- Innovation in gender responsive approaches: Innovative and experimental approaches for impact in women’s empowerment (from accommodating to transformative), capacity to search for, absorb and share information, knowledge and resources
Capacity assessment is an analysis of desired capacities or skills against existing capacities. It generates an understanding of capacity assets and needs that can serve as input to formulate a capacity development response that addresses those capacities that could be strengthened, and optimizes existing capacities that are already strong and well founded. It can also set the baseline for continuous monitoring and evaluation of progress against relevant indicators, and help create a solid foundation for long-term planning, implementation and sustainable results.
In Tanzania, seven focus group discussions were conducted, respectively in Lushoto (3), in Dar es Salaam (3) and in Morogoro(1). These discussions were guided by an in-depth questionnaire survey instruments to stimulate dialogue and to enable data collection on:
- Current core gender capacities of organizations and individuals within those organizations;
- Key gender capacities individual staff highlighted as priority areas to address;
- Least developed gender capacities, and how to address the gaps.
Representatives from partner organizations were given specially-designed score sheets with ratings on each of the aforementioned six core capacities and were guided through a self-assessment on each. It was interesting to see the honesty with which they rated themselves, acknowledging a lack of capacity in many areas. One director remarked:
we thought we did integrate gender in our work but after taking us through this assessment, we realize how poorly we are faring on this.
My own learning going through this assessment process showed that:
- The overall awareness of the partner organizations about gender concept still focuses on the traditional gendered division of labour and ownership notions where women do housework and men manage livestock and its returns. This outlook needs to shift as currently women are overburdened with dairy livestock process-based activities (feeding animals, milking, and cleaning etc.) but are excluded from decision making and benefits accrued from sale of milk and livestock, a situation that further leads to their marginalization.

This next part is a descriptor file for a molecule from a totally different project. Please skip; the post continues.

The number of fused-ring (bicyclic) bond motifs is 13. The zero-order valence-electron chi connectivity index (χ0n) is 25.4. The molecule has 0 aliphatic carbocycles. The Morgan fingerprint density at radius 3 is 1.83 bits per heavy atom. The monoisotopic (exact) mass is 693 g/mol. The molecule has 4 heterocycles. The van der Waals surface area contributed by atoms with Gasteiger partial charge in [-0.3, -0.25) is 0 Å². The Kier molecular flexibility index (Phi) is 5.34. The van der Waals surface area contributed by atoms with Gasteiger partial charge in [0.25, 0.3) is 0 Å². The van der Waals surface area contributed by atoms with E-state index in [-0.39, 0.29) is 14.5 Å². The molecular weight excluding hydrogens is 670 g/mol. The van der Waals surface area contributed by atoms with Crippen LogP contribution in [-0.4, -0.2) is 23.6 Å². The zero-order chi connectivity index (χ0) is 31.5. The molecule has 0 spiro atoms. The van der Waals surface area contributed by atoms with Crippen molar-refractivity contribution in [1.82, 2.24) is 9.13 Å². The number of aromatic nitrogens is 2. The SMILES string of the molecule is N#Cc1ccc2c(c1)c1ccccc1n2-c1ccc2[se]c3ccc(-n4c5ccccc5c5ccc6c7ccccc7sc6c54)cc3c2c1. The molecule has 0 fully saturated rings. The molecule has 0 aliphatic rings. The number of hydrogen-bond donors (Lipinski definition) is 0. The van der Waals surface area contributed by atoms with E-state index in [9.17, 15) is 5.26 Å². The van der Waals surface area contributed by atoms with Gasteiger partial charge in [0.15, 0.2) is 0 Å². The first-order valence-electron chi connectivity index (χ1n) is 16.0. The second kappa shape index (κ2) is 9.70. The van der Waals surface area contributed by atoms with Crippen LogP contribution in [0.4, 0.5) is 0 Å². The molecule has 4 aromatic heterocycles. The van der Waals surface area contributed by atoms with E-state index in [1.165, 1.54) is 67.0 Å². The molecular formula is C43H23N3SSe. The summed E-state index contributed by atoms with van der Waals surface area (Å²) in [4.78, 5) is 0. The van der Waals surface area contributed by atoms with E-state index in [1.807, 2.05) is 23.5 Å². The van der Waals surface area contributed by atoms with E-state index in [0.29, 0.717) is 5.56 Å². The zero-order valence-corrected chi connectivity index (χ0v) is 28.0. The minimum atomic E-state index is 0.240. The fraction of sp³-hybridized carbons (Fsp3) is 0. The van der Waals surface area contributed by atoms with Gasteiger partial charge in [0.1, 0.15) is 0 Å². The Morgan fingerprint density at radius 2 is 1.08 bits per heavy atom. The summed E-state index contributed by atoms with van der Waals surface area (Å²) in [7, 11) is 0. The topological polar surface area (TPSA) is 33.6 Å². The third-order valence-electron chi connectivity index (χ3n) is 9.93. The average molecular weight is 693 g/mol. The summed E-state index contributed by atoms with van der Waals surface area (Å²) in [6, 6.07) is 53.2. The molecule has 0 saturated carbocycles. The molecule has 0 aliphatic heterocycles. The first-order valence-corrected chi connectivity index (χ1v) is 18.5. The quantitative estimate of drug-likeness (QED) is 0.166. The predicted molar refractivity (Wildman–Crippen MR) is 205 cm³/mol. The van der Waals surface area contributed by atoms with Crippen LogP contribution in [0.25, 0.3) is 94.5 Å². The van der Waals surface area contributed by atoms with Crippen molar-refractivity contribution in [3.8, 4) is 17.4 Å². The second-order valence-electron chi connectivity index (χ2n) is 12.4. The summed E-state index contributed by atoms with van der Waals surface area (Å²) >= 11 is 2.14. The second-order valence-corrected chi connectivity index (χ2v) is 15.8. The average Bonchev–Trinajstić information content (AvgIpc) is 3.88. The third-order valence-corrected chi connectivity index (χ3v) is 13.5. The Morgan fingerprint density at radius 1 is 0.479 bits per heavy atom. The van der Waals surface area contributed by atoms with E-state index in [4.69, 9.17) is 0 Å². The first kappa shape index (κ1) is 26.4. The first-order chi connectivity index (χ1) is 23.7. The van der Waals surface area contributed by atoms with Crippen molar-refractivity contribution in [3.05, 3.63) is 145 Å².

- At the government, institutional level, there is a national gender strategy in place and there are gender responsive policies in the dairy livestock sector. Mainstreaming gender in all sectoral policies, programs and strategies is highlighted by this strategy.
However, respondents illuminated that these are rarely implemented. In my opinion it is vital that the government of Tanzania commits resources towards implementation of the policies on gender both at national and grassroots levels, including in dairy sector. One way of doing this could be to provide incentives including performance-based incentives to motivate staff and partners to integrate gender into their work.
Some recommendations made by partners include needs and demands for:
- Gender analysis training, with specific tools to do gender sensitive value chain analysis, activity mapping and access and control profiles, monitoring gender related changes for all the staff members;
- Ensuring that gender capacities are shared within the organization and do not remain the responsibility of gender specialist/s only;
- Monitoring and evaluation of intra-household level income distribution, ownership levels of livestock, and power and decision-making processes;
- Having job description for staff members that includes gender responsive objectives;
- Periodic reporting on gender equality indicators.
ILRI is committed to further pilot and roll out the gender capacity assessments. In the next few months ILRI will conduct similar assessments in the Livestock and Fish Program value chains in Uganda, Nicaragua and Ethiopia.
Article contributed by Violet Barasa, Research Technician, ILRI Livelihoods, Gender and Impact program